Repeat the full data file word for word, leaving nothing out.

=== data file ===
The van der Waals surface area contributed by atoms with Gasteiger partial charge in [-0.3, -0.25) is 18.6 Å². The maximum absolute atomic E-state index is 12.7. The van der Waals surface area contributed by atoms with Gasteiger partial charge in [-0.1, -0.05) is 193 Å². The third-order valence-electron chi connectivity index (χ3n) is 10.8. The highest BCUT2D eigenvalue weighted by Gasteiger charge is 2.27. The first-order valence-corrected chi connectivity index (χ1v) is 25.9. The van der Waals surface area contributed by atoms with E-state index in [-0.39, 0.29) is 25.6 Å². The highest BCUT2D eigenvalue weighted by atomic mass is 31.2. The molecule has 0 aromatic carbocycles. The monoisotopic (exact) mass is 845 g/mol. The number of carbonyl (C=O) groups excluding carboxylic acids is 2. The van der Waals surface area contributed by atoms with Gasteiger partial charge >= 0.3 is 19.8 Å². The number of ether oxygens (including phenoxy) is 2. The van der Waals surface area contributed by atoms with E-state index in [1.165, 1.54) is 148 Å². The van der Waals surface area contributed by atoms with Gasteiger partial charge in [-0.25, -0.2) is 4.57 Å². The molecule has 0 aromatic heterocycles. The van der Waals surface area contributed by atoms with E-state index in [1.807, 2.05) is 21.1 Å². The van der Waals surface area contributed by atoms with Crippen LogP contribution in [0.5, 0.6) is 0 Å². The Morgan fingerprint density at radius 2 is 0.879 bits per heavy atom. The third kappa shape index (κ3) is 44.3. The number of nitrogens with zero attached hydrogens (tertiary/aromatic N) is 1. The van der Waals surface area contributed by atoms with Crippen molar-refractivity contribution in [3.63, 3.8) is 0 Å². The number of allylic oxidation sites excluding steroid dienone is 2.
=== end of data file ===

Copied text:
The van der Waals surface area contributed by atoms with Gasteiger partial charge in [-0.3, -0.25) is 18.6 Å². The maximum absolute atomic E-state index is 12.7. The van der Waals surface area contributed by atoms with Gasteiger partial charge in [-0.1, -0.05) is 193 Å². The third-order valence-electron chi connectivity index (χ3n) is 10.8. The highest BCUT2D eigenvalue weighted by Gasteiger charge is 2.27. The first-order valence-corrected chi connectivity index (χ1v) is 25.9. The van der Waals surface area contributed by atoms with E-state index in [-0.39, 0.29) is 25.6 Å². The highest BCUT2D eigenvalue weighted by atomic mass is 31.2. The molecule has 0 aromatic carbocycles. The monoisotopic (exact) mass is 845 g/mol. The number of carbonyl (C=O) groups excluding carboxylic acids is 2. The van der Waals surface area contributed by atoms with Gasteiger partial charge >= 0.3 is 19.8 Å². The number of ether oxygens (including phenoxy) is 2. The van der Waals surface area contributed by atoms with E-state index in [1.165, 1.54) is 148 Å². The van der Waals surface area contributed by atoms with Gasteiger partial charge in [-0.25, -0.2) is 4.57 Å². The molecule has 0 aromatic heterocycles. The van der Waals surface area contributed by atoms with E-state index in [1.807, 2.05) is 21.1 Å². The van der Waals surface area contributed by atoms with Crippen LogP contribution in [0.5, 0.6) is 0 Å². The Morgan fingerprint density at radius 2 is 0.879 bits per heavy atom. The third kappa shape index (κ3) is 44.3. The number of nitrogens with zero attached hydrogens (tertiary/aromatic N) is 1. The van der Waals surface area contributed by atoms with Crippen molar-refractivity contribution in [3.63, 3.8) is 0 Å². The number of allylic oxidation sites excluding steroid dienone is 2.